The Art of Glass
glass from a relatively unimpressive raw material into the extraordinary
pieces we admire in area galleries seems almost like a mythical process.
The art of glassblowing dates back to
the dim ages of antiquity, when mankind first started merging a superior
artistry with utility, and has evolved into the venerated art form it is
now. Even Jamestown, the first American settlement, boasted a glass
producing industry. The process in that era was much more laborious:
cumbersome, hand held iron tools were used in an extensive process that
could take days.
Although the means used by modern
glassblowers has simplified drastically, it's still an involved
procedure. Glass is comprised of varied elements, the foremost being sand.
Glass is created through fire, while brilliant colors are achieved by
adding the precise amounts and combinations of various oxides. The batch
is then melted over a furnace, which is sealed overnight. The glass itself
takes about 7 - 10 hours to melt, and the process is continued the next
day. The time consuming nature of glassblowing keeps ventures small and
individual, and because each piece is individually crafted, every one is
as unique as a fingerprint.
Glassblowing was originally done in
large factories, but technological advances in this century moved the art
from the factory to the studio, marking the first time that individual
artists and galleries have had control over the process, and thus the end
product. It's this trend that's also sparked the artistic renaissance
in glassblowing. Because the artisan retains control, glassblowing itself
has moved farther away from functionality and catapulted into the realm of
high art. Stop by the glassblowing studios in the Berkshires and view
beautiful, handcrafted utilitarian pieces, such as bowls, vases, and
glasses, as well as more frivolous works. Artists have explored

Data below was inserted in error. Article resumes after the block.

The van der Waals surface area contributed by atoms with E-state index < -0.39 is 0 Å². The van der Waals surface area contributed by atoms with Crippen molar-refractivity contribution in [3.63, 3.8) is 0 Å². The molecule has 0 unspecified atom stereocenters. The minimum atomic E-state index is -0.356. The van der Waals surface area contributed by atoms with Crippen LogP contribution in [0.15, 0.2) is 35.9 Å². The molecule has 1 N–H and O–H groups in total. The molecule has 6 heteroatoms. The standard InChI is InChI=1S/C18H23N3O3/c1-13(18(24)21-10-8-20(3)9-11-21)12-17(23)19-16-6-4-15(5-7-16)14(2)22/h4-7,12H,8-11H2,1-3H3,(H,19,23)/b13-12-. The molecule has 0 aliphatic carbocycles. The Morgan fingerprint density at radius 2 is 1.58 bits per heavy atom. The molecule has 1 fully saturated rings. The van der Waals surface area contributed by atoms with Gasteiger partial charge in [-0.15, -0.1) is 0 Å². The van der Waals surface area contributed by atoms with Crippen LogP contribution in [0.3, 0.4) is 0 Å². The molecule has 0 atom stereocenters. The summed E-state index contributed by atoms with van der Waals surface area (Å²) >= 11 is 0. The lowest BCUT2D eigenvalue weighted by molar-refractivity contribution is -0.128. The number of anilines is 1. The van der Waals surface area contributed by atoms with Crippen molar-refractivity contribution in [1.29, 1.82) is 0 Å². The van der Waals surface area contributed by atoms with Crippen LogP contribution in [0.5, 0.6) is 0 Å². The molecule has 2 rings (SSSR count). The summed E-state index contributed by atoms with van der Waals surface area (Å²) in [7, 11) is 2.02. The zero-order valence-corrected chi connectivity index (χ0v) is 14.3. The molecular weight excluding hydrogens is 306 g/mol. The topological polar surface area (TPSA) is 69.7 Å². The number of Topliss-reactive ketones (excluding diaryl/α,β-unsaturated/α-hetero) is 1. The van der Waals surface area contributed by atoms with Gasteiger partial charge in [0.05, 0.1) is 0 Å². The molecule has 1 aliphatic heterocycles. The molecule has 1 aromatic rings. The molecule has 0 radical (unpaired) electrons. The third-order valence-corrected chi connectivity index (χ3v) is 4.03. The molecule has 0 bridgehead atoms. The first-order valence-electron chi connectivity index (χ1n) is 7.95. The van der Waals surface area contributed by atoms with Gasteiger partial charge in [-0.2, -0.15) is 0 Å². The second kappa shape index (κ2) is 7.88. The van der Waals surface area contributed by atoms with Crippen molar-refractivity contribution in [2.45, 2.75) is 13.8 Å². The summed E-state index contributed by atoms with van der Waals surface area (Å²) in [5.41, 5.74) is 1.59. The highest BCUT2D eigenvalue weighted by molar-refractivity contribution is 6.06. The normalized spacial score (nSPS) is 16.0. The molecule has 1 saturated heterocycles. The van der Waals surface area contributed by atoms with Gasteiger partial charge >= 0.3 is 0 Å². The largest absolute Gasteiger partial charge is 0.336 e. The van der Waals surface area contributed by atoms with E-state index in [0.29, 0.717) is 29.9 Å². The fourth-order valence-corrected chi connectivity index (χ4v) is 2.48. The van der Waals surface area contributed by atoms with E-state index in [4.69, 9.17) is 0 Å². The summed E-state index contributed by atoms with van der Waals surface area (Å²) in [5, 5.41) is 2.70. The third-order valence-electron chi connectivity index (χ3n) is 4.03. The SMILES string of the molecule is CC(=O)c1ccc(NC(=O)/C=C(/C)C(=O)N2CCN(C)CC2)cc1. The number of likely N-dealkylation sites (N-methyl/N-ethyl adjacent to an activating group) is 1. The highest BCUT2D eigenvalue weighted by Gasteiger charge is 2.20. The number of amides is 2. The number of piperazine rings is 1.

inspiration to the fullest means, creating abstract sculptures and
free-form pieces that exploit the endless possibilities of this medium.
Their motivation seems to come from the material itself: many artists note
that molten glass is an incredibly stunning yet impossibly difficult
substance to work with. The end piece, however astonishing it may be, is
often a compromise between the artist and the art, a suspended moment in
time when the material itself seemed to compromise with its creator.
Artists are driven to use their hands,
to bring their abstract ideas into fruition, and hardly is this more
stunning than when working with glass. Whether you credit it to the play
of light on the glass, the varying densities of this unusual medium, or
the graceful shapes created, the pieces themselves seem to exhibit a
distinct connection between art and the surrounding natural world.
The Berkshires, rich in cultural as
well as natural beauty, features a host of glassblowing studios where you
can view and purchase these stunning pieces. As remote from a major
metropolis as the Berkshires may seem, their many glassblowing galleries
place this area at the forefront of the contemporary glass movement. You'll
find pieces from some of the most prominent artists in the world, and
burgeoning artists also feature their work locally. Each gallery strives
to display the wares of artists who push the limits of working with glass,
and rotating exhibits make for a lively and unparalleled selection. Stop
in the following studios or galleries for a look at stunning works of
Berkshire Center for Contemporary Glass
Harris St. W.,
Fellerman & Raabe Glassworks
South Main St. (Rt. 7), Sheffield, 229-8533.
117 State Rd. (Rt. 7), Great Barrington,
Elm St. (next to post office), Stockbridge,
348 Broadway, downtown Saratoga Springs, 584-5090.
Young & Constantin North River Glass Artist's Studio &
Deerfield Ave., Shelburne Falls. 625-6422.
Photos: Christopher Constantin at work at Young & Constantin
North River Glass Studio. Ruby Color Pot with Cobalt Interior by Gary Zack
at Symmetry Gallery. Chihuly Chandelier over Venice, Italy represented by